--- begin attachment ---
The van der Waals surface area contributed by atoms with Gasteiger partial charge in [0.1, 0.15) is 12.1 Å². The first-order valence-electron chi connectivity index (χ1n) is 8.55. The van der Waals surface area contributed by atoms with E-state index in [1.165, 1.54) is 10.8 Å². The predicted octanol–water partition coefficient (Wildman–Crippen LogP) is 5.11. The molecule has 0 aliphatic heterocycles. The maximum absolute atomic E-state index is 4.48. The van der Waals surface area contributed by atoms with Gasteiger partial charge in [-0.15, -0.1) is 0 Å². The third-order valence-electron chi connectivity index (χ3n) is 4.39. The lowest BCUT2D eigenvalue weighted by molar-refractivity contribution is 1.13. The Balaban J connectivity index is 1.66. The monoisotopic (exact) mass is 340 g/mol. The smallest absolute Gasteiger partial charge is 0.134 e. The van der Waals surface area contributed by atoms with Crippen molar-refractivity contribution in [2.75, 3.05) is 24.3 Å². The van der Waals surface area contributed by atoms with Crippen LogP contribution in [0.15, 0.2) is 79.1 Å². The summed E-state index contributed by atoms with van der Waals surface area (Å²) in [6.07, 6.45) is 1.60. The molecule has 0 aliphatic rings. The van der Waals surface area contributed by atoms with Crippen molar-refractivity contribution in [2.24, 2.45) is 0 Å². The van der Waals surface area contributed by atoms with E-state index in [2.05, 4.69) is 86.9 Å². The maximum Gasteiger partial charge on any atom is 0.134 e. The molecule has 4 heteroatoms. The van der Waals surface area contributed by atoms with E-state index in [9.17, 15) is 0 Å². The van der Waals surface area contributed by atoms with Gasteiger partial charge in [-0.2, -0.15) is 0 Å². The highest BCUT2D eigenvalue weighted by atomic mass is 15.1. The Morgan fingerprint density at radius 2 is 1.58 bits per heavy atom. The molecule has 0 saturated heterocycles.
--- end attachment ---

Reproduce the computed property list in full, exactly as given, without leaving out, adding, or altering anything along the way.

The van der Waals surface area contributed by atoms with Gasteiger partial charge in [0.1, 0.15) is 12.1 Å². The first-order valence-electron chi connectivity index (χ1n) is 8.55. The van der Waals surface area contributed by atoms with E-state index in [1.165, 1.54) is 10.8 Å². The predicted octanol–water partition coefficient (Wildman–Crippen LogP) is 5.11. The molecule has 0 aliphatic heterocycles. The maximum absolute atomic E-state index is 4.48. The van der Waals surface area contributed by atoms with Gasteiger partial charge in [-0.15, -0.1) is 0 Å². The third-order valence-electron chi connectivity index (χ3n) is 4.39. The lowest BCUT2D eigenvalue weighted by molar-refractivity contribution is 1.13. The Balaban J connectivity index is 1.66. The monoisotopic (exact) mass is 340 g/mol. The smallest absolute Gasteiger partial charge is 0.134 e. The van der Waals surface area contributed by atoms with Crippen molar-refractivity contribution in [2.75, 3.05) is 24.3 Å². The van der Waals surface area contributed by atoms with Crippen LogP contribution in [0.15, 0.2) is 79.1 Å². The summed E-state index contributed by atoms with van der Waals surface area (Å²) in [6.07, 6.45) is 1.60. The molecule has 0 aliphatic rings. The van der Waals surface area contributed by atoms with Crippen molar-refractivity contribution in [2.24, 2.45) is 0 Å². The van der Waals surface area contributed by atoms with E-state index in [2.05, 4.69) is 86.9 Å². The maximum Gasteiger partial charge on any atom is 0.134 e. The molecule has 4 heteroatoms. The van der Waals surface area contributed by atoms with E-state index in [9.17, 15) is 0 Å². The van der Waals surface area contributed by atoms with Gasteiger partial charge in [-0.2, -0.15) is 0 Å². The highest BCUT2D eigenvalue weighted by atomic mass is 15.1. The Morgan fingerprint density at radius 2 is 1.58 bits per heavy atom. The molecule has 0 saturated heterocycles.